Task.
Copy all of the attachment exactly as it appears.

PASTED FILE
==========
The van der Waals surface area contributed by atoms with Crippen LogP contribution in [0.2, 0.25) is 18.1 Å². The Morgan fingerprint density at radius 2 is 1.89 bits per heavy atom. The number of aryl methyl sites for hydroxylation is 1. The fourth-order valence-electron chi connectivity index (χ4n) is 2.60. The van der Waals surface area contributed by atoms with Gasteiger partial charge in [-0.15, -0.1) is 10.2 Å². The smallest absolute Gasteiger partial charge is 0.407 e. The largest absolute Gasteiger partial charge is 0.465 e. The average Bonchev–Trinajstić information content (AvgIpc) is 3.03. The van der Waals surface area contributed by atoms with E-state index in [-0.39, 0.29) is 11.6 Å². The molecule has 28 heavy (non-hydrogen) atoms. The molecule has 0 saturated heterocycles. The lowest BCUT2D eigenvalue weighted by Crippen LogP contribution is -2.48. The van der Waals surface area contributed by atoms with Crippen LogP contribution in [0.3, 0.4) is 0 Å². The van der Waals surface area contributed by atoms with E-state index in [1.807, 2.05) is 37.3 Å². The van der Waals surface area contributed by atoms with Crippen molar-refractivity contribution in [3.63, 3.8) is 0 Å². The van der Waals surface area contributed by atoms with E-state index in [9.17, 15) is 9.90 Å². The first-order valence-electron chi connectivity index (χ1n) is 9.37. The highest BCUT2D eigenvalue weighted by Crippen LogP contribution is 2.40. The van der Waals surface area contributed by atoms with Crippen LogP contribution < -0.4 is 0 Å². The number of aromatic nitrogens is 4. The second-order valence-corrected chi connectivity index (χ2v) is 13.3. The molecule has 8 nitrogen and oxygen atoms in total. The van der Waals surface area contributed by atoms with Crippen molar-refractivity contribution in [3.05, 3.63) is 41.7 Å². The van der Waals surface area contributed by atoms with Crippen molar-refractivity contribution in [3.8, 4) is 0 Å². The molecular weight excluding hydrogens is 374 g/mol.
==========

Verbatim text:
The van der Waals surface area contributed by atoms with Crippen LogP contribution in [0.2, 0.25) is 18.1 Å². The Morgan fingerprint density at radius 2 is 1.89 bits per heavy atom. The number of aryl methyl sites for hydroxylation is 1. The fourth-order valence-electron chi connectivity index (χ4n) is 2.60. The van der Waals surface area contributed by atoms with Gasteiger partial charge in [-0.15, -0.1) is 10.2 Å². The smallest absolute Gasteiger partial charge is 0.407 e. The largest absolute Gasteiger partial charge is 0.465 e. The average Bonchev–Trinajstić information content (AvgIpc) is 3.03. The van der Waals surface area contributed by atoms with E-state index in [-0.39, 0.29) is 11.6 Å². The molecule has 28 heavy (non-hydrogen) atoms. The molecule has 0 saturated heterocycles. The lowest BCUT2D eigenvalue weighted by Crippen LogP contribution is -2.48. The van der Waals surface area contributed by atoms with Crippen LogP contribution in [0.3, 0.4) is 0 Å². The van der Waals surface area contributed by atoms with E-state index in [1.807, 2.05) is 37.3 Å². The van der Waals surface area contributed by atoms with Crippen molar-refractivity contribution in [3.63, 3.8) is 0 Å². The van der Waals surface area contributed by atoms with E-state index in [9.17, 15) is 9.90 Å². The first-order valence-electron chi connectivity index (χ1n) is 9.37. The highest BCUT2D eigenvalue weighted by Crippen LogP contribution is 2.40. The van der Waals surface area contributed by atoms with Crippen LogP contribution < -0.4 is 0 Å². The number of aromatic nitrogens is 4. The second-order valence-corrected chi connectivity index (χ2v) is 13.3. The molecule has 8 nitrogen and oxygen atoms in total. The van der Waals surface area contributed by atoms with Crippen molar-refractivity contribution in [3.05, 3.63) is 41.7 Å². The van der Waals surface area contributed by atoms with Crippen molar-refractivity contribution in [3.8, 4) is 0 Å². The molecular weight excluding hydrogens is 374 g/mol.